For example, within the last month, the first two Australians have been added to WADA’s Prohibited Association List. At the request of the Australian Sports Anti-Doping Authority (ASADA) Anish Singh and Matthew Shane Pearce now appear on the List (at numbers 142 and 115 respectively). In its press release dated 8 November 2017, ASADA stated that neither Singh nor Pearce were at any time subject to any relevant anti-doping Code. Their inclusion on the list is as a result of professional and criminal sanctions; the conduct underlying each would have been a violation under the WADA Code had it applied to them.
According to ASADA, Pearce has been entered onto the List in light of his previous involvement in Rugby League and his work as a personal trainer, and the fact that he was recently sentenced to a two-year suspended jail term for illegally importing steroids, growth hormone and testosterone.
Singh was a Perth-based doctor. ASADA have stated that he has been professionally sanctioned as a result of providing a variety of steroids, human growth hormones, stimulants and EPO to patients without medical justification. He has been banned from practising medicine for a period of 10 years.
WADA’s disclaimers accompanying the List are considerable. WADA purports to exclude all liability arising from the inclusion of any name on it. The stated aim of the List is to assist athletes in identifying persons who might be caught by the Prohibited Association proscription in the Code. However, when coupled with the disclaimers attached to the list, the utility of the List to this end must be questioned. Those disclaimers include the following:
WADA makes no representations or warranties of any kind, express or implied, about the completeness, accuracy, or reliability of the Prohibited Association List, which is provided ‘as is’. Any reliance on any information contained in the Prohibited Association List shall be taken at the individual’s own risk.
Importantly, the List does not fulfil the requirement for written notice being provided to an athlete before any breach of Article 2.10 can be committed.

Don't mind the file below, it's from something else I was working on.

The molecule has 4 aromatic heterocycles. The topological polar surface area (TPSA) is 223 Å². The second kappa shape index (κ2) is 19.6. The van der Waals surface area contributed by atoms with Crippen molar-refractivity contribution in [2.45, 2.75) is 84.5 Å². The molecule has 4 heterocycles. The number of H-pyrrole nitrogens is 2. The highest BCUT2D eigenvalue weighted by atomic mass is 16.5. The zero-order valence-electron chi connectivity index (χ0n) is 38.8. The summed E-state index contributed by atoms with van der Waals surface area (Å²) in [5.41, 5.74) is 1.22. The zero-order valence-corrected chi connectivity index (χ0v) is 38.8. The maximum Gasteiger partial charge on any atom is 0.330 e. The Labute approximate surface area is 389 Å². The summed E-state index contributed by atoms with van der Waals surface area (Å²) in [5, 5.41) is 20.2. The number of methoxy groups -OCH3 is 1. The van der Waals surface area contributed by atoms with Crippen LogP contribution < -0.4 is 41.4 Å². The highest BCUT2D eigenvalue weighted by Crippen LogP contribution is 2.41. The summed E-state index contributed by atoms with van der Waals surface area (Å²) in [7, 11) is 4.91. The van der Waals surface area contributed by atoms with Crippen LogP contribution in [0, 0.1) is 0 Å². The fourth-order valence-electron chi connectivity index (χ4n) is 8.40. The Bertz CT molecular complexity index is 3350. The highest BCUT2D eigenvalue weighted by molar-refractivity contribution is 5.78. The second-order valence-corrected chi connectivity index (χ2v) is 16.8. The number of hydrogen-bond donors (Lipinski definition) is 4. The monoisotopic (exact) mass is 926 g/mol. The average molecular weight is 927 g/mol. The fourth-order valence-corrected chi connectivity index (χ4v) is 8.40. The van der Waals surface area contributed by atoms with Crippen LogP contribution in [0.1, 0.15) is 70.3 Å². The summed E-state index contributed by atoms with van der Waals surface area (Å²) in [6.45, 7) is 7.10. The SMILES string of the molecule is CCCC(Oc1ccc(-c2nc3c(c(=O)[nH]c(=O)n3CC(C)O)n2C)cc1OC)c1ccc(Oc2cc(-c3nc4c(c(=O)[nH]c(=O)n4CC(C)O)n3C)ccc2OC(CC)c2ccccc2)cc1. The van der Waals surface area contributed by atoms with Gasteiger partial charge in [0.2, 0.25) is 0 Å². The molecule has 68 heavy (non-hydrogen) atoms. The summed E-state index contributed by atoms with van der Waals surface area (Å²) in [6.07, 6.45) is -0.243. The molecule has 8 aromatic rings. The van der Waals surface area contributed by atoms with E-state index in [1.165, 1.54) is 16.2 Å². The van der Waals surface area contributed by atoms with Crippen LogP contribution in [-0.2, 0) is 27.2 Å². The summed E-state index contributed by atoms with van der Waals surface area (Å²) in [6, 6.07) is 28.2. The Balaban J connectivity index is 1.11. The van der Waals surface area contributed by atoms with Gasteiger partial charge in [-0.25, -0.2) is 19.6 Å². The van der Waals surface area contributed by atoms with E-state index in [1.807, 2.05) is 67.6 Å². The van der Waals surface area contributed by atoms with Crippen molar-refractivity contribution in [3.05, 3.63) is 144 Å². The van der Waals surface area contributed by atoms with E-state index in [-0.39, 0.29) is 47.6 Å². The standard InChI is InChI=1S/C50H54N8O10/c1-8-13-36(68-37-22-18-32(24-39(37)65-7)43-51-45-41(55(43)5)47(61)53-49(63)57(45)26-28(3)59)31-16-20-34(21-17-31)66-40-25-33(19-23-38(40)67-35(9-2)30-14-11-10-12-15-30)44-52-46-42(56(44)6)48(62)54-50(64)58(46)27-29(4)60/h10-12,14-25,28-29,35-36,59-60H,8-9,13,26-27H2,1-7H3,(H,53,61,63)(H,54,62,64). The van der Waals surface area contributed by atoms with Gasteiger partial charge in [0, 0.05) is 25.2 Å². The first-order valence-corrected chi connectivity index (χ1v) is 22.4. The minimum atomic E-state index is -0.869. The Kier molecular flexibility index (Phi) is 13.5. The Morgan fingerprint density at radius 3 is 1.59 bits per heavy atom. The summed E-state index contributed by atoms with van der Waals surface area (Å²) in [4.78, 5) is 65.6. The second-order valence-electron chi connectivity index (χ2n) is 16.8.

Time will tell whether the safeguards built into Article 2.10 are sufficiently robust to ensure that any athletes prosecuted under its terms are dealt with fairly, and in accordance with moral expectations as to just outcomes. The outer ambit of the terms ‘professional or sports-related capacity’ and ‘can reasonably avoid the association’ remain to be tested and set – as does the requirement that the athlete be advised in writing about the prohibited person’s disqualifying status. The Code is silent on whether that notice providing the advice needs to be personally or ordinarily served. Evidentiary questions may well arise as to whether the alleged notice was actually received.
The intentions informing the decision to include Article 2.10 in the WADA Code are readily apparent and noble: What anti-doping organisation would want athletes associating professionally or in a sports-related context with persons such as Michele Ferrari, or sports scientists like Stephen Dank? However, every iteration of the WADA Code since its inception has included provisions with similarly noble intent, many of which have resulted in a number of arguably unfair results for the inadvertent conduct of ‘innocent’ athletes. Athletes who never intended to ‘cheat’ have been found on the wrong end of Show Cause and Infraction notices, and ruled ineligible for years because absolute liability applies to what is found in their blood and urine.
Does Article 2.10 provide – within its own terms – the types of safeguards that one would expect before someone can be sanctioned for a violation? Or will we now find athletes removed from participation in sport due not only to what they do, but because of who they know?